What sizes and types of photos are supported?
Intersect uploads photos that have the .jpg and .png file types. Once uploaded, all images are stored as .jpgs. The maximum file size for each photo is 10MB.
How do I upload photos to Intersect?
To add photos to your Photo Pool, select Photo Pool from the user menu (named after you) at the top of the page. The green Add Photos button on the right side of the page will let you select and upload photos.
To add profile photos, select Profile Photos from the user menu (named after you) at the top of the page.
Can I import photos from another site?
Yes. Intersect supports individual and batch photo importing from Flickr, as well as individual imports of any photo for which you can supply a Web address, or URL. It also imports photos from Instagram, an iPhone app.
How do I show my photos to others?
Can I control who can see my photos?
Yes. You decide who gets to see each of your storylines, and when you borrow a story (including its photo or photos) to a storyline you are granting people who can see that storyline permission to see the story and its photos.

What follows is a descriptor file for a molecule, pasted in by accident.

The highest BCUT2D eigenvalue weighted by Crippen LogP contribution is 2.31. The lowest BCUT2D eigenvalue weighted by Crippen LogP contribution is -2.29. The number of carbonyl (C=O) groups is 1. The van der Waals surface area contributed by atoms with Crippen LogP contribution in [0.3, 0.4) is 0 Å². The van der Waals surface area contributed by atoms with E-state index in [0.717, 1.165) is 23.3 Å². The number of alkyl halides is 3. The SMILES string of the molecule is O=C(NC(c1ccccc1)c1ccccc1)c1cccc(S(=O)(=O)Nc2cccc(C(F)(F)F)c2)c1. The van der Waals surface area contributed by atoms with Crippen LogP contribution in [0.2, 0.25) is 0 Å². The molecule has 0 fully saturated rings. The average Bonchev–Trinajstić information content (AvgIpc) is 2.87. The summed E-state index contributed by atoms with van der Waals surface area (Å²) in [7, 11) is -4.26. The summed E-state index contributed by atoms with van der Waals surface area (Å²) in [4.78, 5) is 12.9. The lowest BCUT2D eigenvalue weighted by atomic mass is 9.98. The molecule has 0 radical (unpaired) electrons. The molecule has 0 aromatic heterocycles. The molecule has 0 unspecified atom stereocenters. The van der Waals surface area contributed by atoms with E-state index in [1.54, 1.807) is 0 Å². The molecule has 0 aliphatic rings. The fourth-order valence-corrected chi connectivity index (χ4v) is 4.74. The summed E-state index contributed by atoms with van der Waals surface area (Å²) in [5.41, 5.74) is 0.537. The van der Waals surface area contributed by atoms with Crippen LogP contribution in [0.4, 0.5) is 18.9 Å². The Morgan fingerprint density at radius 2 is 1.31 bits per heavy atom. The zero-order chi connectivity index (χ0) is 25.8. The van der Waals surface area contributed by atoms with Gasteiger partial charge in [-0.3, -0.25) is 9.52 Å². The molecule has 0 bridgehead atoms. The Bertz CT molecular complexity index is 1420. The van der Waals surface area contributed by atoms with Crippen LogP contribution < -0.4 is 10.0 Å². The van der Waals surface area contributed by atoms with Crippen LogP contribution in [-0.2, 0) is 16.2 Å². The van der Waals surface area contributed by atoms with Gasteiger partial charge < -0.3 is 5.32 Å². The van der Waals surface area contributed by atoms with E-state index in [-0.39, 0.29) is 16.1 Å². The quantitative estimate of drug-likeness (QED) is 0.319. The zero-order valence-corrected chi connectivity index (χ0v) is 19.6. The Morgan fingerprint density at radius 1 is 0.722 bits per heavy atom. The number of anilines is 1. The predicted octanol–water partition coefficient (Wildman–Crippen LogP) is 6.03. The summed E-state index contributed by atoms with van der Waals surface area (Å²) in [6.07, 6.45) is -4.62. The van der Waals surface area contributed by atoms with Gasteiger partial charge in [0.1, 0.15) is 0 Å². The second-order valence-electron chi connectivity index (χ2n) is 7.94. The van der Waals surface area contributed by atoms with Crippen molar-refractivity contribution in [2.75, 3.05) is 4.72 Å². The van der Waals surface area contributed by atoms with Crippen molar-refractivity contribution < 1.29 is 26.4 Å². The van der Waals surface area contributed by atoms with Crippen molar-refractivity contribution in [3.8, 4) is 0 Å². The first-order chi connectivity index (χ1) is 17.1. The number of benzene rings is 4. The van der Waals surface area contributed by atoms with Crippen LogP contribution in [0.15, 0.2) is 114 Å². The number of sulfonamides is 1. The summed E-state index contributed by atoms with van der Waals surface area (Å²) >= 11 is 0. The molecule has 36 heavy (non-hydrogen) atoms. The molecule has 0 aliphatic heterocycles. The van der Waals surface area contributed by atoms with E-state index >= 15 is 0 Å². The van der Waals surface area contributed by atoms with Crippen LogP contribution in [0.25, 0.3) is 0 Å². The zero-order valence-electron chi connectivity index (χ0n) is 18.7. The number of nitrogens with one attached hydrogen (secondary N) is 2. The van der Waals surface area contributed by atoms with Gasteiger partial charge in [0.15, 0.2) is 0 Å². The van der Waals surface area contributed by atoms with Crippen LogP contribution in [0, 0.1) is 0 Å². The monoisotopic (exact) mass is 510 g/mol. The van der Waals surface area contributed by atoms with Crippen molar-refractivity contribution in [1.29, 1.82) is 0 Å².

Can people download my original photos?
Anyone who has permission to see your stories and photos can download slightly lower quality copies of your photos, but only at the sizes displayed on Intersect, which are usually smaller than the original.
Can I rotate, crop or otherwise edit my photos on Intersect?
You can rotate photos of yours when you are viewing them, and you can crop profile photos when you upload them.
I took my camera on a trip and the times of my photos are wrong because my camera was still set to my home time zone. What can I do?
You can edit the time of a photo by clicking Edit Photo when viewing it. For now, you’ll have to do this one photo at a time, but bulk time-shifting is on our feature wish list. In the meantime, you can use an offline photo editing tool like iPhoto or a photo site like Flickr to bulk time-shift your photos and re-import them into Intersect.
Who can comment on my stories and photos?
Any registered Intersect user who has permission to see a storyline of yours can comment on the stories and photos that appear in the storyline. You’ll be notified when somebody comments on one of your stories or photos. You can delete any comments you don’t like.
At the top of the Intersect window, to the right of the logo, are indicators for messages and notifications. The messages indicator shows an envelop, and if you click it you can see your messages. The notifications indicator is a “talk bubble,” and in this example it shows that there are three unread notifications waiting for you if you click:
Can people comment anonymously?